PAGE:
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Introduction to Zechariah


Dr. Grant C. Richison


Zechariah delivered his prophecies after Israel returned to her land after exile in Babylon. The prophet encouraged the leaders in Jerusalem and called for the rebuilding of the Temple. The book of Zechariah looks forward to ultimate restoration in the Millennium.


Zechariah is important because of the wide range of prophecy found in it. In all the scope of Bible prophecy, Zechariah holds the most prolific detail. The prophet related the person and work of the Messiah to the predictions of Isaiah and Jeremiah by designating Him as the “Branch.” He wrote that the Branch will sit on His throne as both Priest and King. He will build the Temple where both Jews and Gentiles participate.

Zechariah was frequently quoted in the New Testament—about 40 times.

George L. Robinson said the Book of Zechariah is “the most messianic, the most truly apocalyptic and eschatological of all the writings of the Old Testament” (International Standard Bible Encyclopedia).


The background of the message of Zechariah occurred during 586 BC, when Nebuchadnezzar destroyed Jerusalem and took most people in Judah to Babylon (2 Kgs 25:1-21). The Assyrians had previously taken the northern 10 tribes into captivity.

Jeremiah predicted that the Jews would return to the Promised Land after 70 years of discipline in exile. They remained deported for 70 years (Jer 25:11; 29:10). The Northern Kingdom of Israel had fallen earlier, in 722 BC.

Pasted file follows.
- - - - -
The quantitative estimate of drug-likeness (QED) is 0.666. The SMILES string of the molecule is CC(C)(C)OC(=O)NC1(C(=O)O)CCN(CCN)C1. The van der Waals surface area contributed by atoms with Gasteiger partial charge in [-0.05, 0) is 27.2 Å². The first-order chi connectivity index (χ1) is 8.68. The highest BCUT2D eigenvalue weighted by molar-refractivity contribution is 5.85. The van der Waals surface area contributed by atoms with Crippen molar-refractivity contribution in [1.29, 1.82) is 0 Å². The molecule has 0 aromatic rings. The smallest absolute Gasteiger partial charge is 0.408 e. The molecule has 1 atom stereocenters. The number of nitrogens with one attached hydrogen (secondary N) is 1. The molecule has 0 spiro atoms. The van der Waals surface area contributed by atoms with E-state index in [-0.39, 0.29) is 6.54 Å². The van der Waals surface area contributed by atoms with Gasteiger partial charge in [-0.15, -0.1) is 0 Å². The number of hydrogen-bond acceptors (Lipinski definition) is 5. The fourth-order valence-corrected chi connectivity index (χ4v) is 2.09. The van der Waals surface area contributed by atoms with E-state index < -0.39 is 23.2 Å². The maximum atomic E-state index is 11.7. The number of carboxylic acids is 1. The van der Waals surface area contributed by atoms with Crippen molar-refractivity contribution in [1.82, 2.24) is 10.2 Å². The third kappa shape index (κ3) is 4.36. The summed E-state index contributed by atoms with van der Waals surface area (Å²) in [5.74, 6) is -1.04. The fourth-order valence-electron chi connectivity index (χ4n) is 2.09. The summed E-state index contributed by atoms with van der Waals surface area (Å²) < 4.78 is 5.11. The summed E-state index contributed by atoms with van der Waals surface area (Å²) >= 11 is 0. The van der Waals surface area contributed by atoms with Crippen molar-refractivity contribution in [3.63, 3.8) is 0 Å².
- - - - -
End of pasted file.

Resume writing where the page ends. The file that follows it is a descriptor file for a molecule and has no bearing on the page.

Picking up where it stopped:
In 538 BC the Persian King Cyrus conquered Babylon. He published a decree allowing captured Jews to return to the Promised Land (2 Chr 36:22-23). He gave them permission to rebuild the Temple in Jerusalem (Ezr 1:1-4). They started building the Temple in 537 BC, but Samaritan opposition delayed the building for 16 years. Two prophets came on the scene in 520 BC, Haggai and Zechariah, to challenge the Jews to finish building the Temple.

Nehemiah identified Zechariah as one of the priestly family that had returned to Jerusalem under the governor Zerubbabel and the high priest Joshua (Neh 12:4, 16). Zechariah appeared in 520 BC along with prophet Haggai during a difficult time for Israel in the land. Tattenai, governor of the province of Trans-Euphrates, and Shethar-Bozenai objected to rebuilding the Temple. These men demanded to know by what authority the Jews were doing this work (Ezr 5:3). They searched the royal archives in Babylon and found Cyrus’s decree (Ezr. 6:1-5), which allowed for the Jews to return to their land but provided financial help from Cyrus’s government as well, including the return of gold and silver from the Temple.

When the exiles encountered opposition from people in the land, they ceased working. Haggai and Zechariah charged the people to finish building the Temple, and they resumed in 520 BC (Ezr 4:24). In 516 BC they finished constructing the Temple (Ezr 6:15).

A relatively small group of 50,000 Jews (including Haggai and Zechariah) returned to the land under Zerubbabel, the governor, and Joshua, the high priest (Ezr 2). They reinstituted the Levitical sacrifices and a rebuilt altar (Ezr 3:1-6). In the second year they laid the foundation of the Temple (Ezr 3:8-13; 5:16). They halted the rebuilding of the Temple for 16 years because of spiritual apathy.

In the second year of the reign of King Darius Hystaspis, the Persian king (522-486 BC), the people began to rebuild the Temple again. Two months after Haggai began to encourage the Jews, Zechariah gave his first prophecy (Hag 1:1; Zech 1:1). After his prophecy the people finished rebuilding the Temple in 515 BC (Ezr 6:15). Zechariah wrote chapters 9-14 later in his ministry. 

The Jews completed the building of the Temple in 516 BC (Ezr. 6:14-16). Because of this the people looked forward to the dawn of a bright future, but the reality was that they faced difficult times. This produced a period of skepticism.